Talks on renegotiating the North American Free Trade Agreement (NAFTA) continued for the third straight week last week, as representatives from the U.S., Canada and Mexico pushed to finalize an updated deal, reports the National Pork Producers Council.
The organization “continues to urge the Trump administration to maintain zero-duty market access for U.S. pork exports to Canada and Mexico and to caution that agreement termination would be detrimental for the U.S. pork industry, costing an estimated $1.5 billion,” NPPC said in a news release.
Trade Deficit with Mexico
Farmers have been patient on the negotiations, but their patience is wearing thin, despite recognizing that a trade deficit with Mexico exists. According to an article on The Balance website by Kimberly Amadeo, American bought $71 billion more imports from Mexico than Mexico bought from the U.S. There is also a deficit in trade with Canada, but it’s smaller.
“The Trump administration wants to end the dispute resolution panel,” Amadeo wrote. “These arbitration panels rule on whether a NAFTA country treated a partner's overseas investments unfairly. The panels make sure U.S. corporations maintain the rights protected by the U.S. Constitution.”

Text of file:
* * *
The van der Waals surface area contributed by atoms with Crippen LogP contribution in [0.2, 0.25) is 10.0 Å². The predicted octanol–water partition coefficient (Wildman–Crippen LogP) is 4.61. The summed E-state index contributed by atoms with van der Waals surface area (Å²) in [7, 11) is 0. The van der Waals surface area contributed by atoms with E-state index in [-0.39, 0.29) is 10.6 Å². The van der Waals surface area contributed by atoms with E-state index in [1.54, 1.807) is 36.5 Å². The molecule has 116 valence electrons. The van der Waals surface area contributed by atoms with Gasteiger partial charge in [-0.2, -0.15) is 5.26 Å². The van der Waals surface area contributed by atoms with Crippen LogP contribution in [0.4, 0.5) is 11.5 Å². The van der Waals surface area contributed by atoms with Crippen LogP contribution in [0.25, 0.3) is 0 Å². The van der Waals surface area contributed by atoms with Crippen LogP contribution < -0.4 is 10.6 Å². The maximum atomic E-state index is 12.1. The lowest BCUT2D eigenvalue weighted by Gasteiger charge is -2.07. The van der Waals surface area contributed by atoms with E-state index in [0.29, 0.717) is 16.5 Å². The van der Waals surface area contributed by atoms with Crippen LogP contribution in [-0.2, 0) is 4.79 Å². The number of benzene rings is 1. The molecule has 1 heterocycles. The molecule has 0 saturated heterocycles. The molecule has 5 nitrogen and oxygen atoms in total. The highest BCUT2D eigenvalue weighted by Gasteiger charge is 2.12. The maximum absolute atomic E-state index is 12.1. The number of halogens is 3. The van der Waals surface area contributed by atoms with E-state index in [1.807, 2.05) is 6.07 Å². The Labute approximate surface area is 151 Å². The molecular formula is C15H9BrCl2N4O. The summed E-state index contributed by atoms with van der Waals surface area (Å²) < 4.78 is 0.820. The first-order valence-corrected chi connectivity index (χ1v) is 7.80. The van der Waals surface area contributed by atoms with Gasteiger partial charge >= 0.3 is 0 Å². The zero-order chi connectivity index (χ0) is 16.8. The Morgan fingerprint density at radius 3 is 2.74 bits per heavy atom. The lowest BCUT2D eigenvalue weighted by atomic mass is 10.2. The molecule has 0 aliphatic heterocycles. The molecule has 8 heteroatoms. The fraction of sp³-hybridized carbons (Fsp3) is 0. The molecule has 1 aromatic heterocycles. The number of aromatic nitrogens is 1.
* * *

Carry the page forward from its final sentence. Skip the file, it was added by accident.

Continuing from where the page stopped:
Amadeo reported that U.S. Commerce Secretary Wilbur Ross suggested a five-year sunset clause, which “would force the signatories to recommit every five years. The business community immediately pushed back. It would not invest in the new agreement's rules if they could be revoked in five years.”
A Delicate Balance
Trade agreements have many moving parts, and what helps one industry can very likely hurt another. Agriculture has borne the brunt of trade issues with both NAFTA and China this year, and hope for resolution to both situations in the near future.
Pork producers are also advocating for the initiation of bilateral negotiations for a free trade agreement with Japan. According to NPPC, Japanese Economic Revitalization Minister Toshimitsu Motegi was in Washington last week for discussions with U.S. Trade Representative Robert Lighthizer.